1. Twitch Speed vs Conventional Speed
  2. Parallel Processing vs Linear Processing
  3. Random Access vs Linear Thinking
  4. Graphics First vs Text First
  5. Connected vs Stand Alone
  6. Active vs Passive
  7. Play vs Work
  8. Payoff vs Patience
  9. Fantasy vs Reality
  10. Technology as Friend vs Technology as Foe

The full article can be accessed here:


Tuesday, April 25, 2006

Marc Prensky on Games Based Learning - Keynote Address and Powerpoint

Marc Prensky, is the founder of Games2train, designer and builder of games, and author of the critically acclaimed Digital Game-Based Learning and Don't Bother Me, Mom - I'm Learning!

Marc was Keynote Speaker for "The Role of Digital Games in Promoting Higher Order Learning", 2-3 March 2006 Adelaide.

Marc's website is at:

Audio and video podcasts of Marc's seminar and Ms Powerpoint presentation from Marc's workshop can be found here:

Books on eLearning Games and Simulations

Sivasailam Thiagarajan (better known as Thiagi) recommended the following books on the subject of eLearning games. Thiagi has made significant contributions over a number of years to both LearnScope and the Australian Flexible Learning Leader's Program.

For an insight into Thiagi's eduational philosophy and the his own game resources visit:

Books strongly recommended by Thiagi:

* Both these books explore the concept of GBL - Games Based Learning

Engaging Learning by Clark Quinn (who has some Aussie connections)

Learning by Doing: A Comprehensive Guide to Simulations, Computer Games, ... by Clark Aldrich

* Here are two interesting books by James Paul Gee:

Why Video Games Are Good for Our Soul

What Video Games Have To Teach Us About Learning and Literacy

* Here's another book with hard data that demolishes the notion that video games will rot your brain:

Got Game? How Gamer Generation Is Reshaping Business Forever by John C. Beck

* Another intriguing book (with interesting chapters on video games):

Everything Bad Is Good for You by Steven Johnson.

Team Play Learning Dynamics

Helen Routledge, Research Manager at Team Play Learning Dynamics has extensive experience in the serious games/games based learning field.

She introduced two games based applications in her recent posting to the EdNA eLearning Discussion Forum:

"Eduteams" - aims at teaching core skills such as problem solving, working with others and communication to students aged 11-14 years.

"Infiteams" - focuses on soft skills in the workplace and is used for team building and leadership development.

These commercially produced games can be accessed through:

The site also provides a statement on the essentials of game based learning and a FAQ (frequently asked questions) on games based learning.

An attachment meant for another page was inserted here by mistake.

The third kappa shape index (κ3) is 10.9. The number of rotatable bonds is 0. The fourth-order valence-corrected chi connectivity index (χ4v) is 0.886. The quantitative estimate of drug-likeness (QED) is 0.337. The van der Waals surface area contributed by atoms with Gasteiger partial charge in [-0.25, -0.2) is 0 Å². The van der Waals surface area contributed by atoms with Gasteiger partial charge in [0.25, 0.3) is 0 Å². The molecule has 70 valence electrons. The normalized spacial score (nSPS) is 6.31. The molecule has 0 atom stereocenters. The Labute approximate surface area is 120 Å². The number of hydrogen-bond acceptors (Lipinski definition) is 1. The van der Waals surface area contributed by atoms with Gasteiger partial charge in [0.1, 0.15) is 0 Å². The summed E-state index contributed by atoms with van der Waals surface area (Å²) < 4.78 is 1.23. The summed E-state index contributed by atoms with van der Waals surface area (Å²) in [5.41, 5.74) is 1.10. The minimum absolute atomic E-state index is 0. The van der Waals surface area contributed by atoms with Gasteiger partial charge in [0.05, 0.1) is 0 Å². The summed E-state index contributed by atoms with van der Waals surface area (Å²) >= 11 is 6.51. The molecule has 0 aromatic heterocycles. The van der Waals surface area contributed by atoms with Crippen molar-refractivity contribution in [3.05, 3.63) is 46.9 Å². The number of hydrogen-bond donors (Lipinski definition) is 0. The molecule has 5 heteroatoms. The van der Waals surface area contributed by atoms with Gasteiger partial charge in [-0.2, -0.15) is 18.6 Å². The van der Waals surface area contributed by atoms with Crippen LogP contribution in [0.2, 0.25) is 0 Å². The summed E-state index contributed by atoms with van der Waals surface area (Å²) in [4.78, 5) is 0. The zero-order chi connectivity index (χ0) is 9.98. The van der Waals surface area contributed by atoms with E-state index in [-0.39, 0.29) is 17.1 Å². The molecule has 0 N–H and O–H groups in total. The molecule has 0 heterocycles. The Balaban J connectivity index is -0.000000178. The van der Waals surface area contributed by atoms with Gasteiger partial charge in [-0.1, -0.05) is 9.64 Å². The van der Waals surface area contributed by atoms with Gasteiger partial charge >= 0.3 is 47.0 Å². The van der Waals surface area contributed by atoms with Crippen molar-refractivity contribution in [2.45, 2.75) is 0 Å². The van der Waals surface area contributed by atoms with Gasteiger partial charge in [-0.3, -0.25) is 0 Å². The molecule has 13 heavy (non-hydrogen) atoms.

The Business Game - free trial

Kevin Corti recently offered access to his Business Game to the EdNA discussion forum on eLearning Games.

I contacted Kevin to see if we could have access to the Game for the PFP Network Group.

His agreement comes with one condition:
"Sure, go ahead. Can I ask one thing however? Could you try to get as many people that use it to perhaps drop us a line with their thoughts, observations etc. They can be as open and harsh as they like. We a’re planning to create a number of variations of this game to cover SME/start-up training, Intro to Finance, General business awareness (for employees in larger enterprises) and an introduction to marketing. Feedback from your network now could help us make sure that the GBL we create is as good as it possibly can be."

The game, titled "The Business", was designed to help teachers in the UK to deliver enterprise education to, in the main, 14-16 year olds.

The game is available from:

To access the game simply visit the site and click on "user login' and then, when the login page loads, enter the following access code:

The only tech requirement is that your PC has the Macromedia Flash player 7 at minimum. The site will detect if this is not the case and, if not, send you off to Macromedia to download it.

The web site carries a walk through, overview etc and you can download the 40-page Teachers Guide.

Kevin Corti can be contacted for feedback at:

His other contact details are as follows:

PIXELearning Limited,
The Innovation Centre,

Coventry University Technology Park
Puma Way, Coventry, CV1 2TT

TEL: +44 (0)24 7623 6971
FAX: +44 (0)24 7623 6024
MOB: +44 (0)784 114 3972


Power-Point presentation : Serious Games Implementation

Kevin Corti, UK games-based learning expert, provides the following MS Powerpoint presentation (6Mb) that discusses the nature of games-based learning, why it is important and how to implement it.

This entertaining and informative presentation is well worth viewing:

Game Based Learning - International Speaker - Kevin Corti

The EdNA Groups 2006 Networks Community Forum recently engaged Kevin Corti, a Game Based Learning expert from the UK to act as a catalyst for the discussion on E-learning games.

Kevin co-founded the UK-based PIXELearning, a games-based eLearning tools developer.

Kevin's paper introduces games based learning issues and gives examples of how e-Learning games are used in business. His paper, titled, " Games-based learning: a serious business application", can be found here:

In the paper he showcases 7 games currently being used by industry bodies.

Thursday, April 06, 2006

Invitation: Elearning Industry Evening - Educational Games

Learning is all Fun and Games, Seriously

Wednesday, 12 April 2006 5.15 - 8pm AEST [presentation 5.30 - 7pm AEST]

AIMIA SA and ElNet are proud to present an e-learning webinar discussing educational games. Moderated by Michael Coghlan using Live Classroom, speakers will include Adelaide's Marie Jasinski from Design Planet and Brisbane based expert Naomi Waldron.

Marie Jasinski uses game-based approaches for training, research and performance improvement contexts in both face-to-face and online environments. She enjoys her role as a crash test dummy for games developers who have figured out that if she can use a game, anyone can. Her particular interest is in low cost, reusable templates that can easily be adapted to a range of contexts. She will explore the challenge of finding affordable games tools, which trainers can personalise and plug into their program design, using examples of what works for her clients. Marie will argue that it is not the game, but how you use it that is a key to success. She is current writing a book on this topic with her colleague Sivasailam Thiagarajan and invites you to take part.